Sam Riggs - Breathless
Deep Creek Records/Thirty Tigers
I love coming across new names, especially when I instantly connect with them. Sam Riggs, originally from Florida, but now firmly entrenched in Austin, Texas, writes songs with meat, giving them the needed flesh and bone structure that makes friends that stick around for a long time. I’ve not heard OUTRUN THE SUN, his first album, so I came to BREATHLESS with no preconceived expectations. From the first notes of opener The Lucky Ones, this album draws your attention in, with its unpredictable hooks and interesting turns. An overarching theme of journeying and travelling, the album showcases the freedom that comes from the journey both physically and existentially. That song sets the tone for the album in a loosely thematic way. Not every single song is about travelling, but they all touch on themes of longing, searching, and questioning. All of this reflects a sense of exploration through journeying for the sake of the journey, but also in hopes of gaining freedom. Freedom from ourselves, freedom from expectation of others, freedom from whatever is holding you back. With candid words and spirited instrumentation, Sam seamlessly shifts the mood from isolation to levels of resilience and warmth.
Each song represents a moment in his life where he experienced either love or heartache. The album’s title track and the rap-like Wake The Dead burst open and break out with determined breathlessness. Through a synergy of smooth and smoky vocals, Sam tackles the universal theme of uncertainty and the fear that accompanies moving forward into the unknown to open new horizons. Gravity is an awe-inspiring song of being trapped in a small-town and the dream of escaping, even if it’s only for a few hours on a hill on the outskirts of town, looking down on a dead-end life. There’s real tension running through the rhythmic The Heartbreak Girl, with the kind of grit, swagger and twang custom-made for those who forgot what real country music sounds like. Sam’s heartfelt vocals give listeners a sense of familiarity and wisdom, while his lyricism leaves no room to sugar coat the truths of life.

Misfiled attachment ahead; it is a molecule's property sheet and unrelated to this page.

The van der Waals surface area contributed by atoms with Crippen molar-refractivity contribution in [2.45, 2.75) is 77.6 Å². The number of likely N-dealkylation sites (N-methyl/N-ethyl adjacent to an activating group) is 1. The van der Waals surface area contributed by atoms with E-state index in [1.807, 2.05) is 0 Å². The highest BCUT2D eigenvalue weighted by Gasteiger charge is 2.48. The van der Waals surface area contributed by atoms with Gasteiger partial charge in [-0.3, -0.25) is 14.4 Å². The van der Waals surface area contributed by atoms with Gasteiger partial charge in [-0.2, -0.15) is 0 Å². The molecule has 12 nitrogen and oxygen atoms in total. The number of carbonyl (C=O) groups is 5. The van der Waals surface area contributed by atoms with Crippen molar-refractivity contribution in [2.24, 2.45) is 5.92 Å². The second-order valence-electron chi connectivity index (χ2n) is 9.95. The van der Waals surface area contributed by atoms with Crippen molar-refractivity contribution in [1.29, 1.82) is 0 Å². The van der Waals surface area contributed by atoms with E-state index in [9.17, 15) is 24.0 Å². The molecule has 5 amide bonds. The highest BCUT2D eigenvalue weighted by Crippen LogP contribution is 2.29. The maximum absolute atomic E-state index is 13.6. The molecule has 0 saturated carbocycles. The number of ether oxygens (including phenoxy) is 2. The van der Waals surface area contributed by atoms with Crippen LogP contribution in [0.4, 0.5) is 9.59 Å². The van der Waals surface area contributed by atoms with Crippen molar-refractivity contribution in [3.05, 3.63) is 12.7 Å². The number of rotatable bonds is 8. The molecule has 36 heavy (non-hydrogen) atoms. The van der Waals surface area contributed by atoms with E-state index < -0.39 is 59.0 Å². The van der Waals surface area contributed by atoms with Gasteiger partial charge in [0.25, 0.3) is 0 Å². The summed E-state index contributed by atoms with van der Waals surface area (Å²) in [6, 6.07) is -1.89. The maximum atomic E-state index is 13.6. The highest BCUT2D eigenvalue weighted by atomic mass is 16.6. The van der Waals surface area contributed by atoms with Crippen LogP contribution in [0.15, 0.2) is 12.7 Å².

Secondhand Smoke, a haunting ballad, gets you absinthe-drunk on the warbly guitar and Sam’s soul-toned vocal that brings to mind a brooding 3am soul on a barstool, a glass of whisky in hand. High On A Country Song, an obvious autobiographical song, reminded my of Alan Jackson’s Chasin’ That Neon Rainbow, except that this one is way harder as you can literally smell the sawdust and sweat. These songs are universal with everyday worries fuelling everyman anthems. The modern world might be a cruel and uncaring place, but while Sam Riggs plays and sings, everything seems momentarily brighter, better, drunker and more up for a dance as he creates intimate, heartfelt songs rooted in traditional Americana.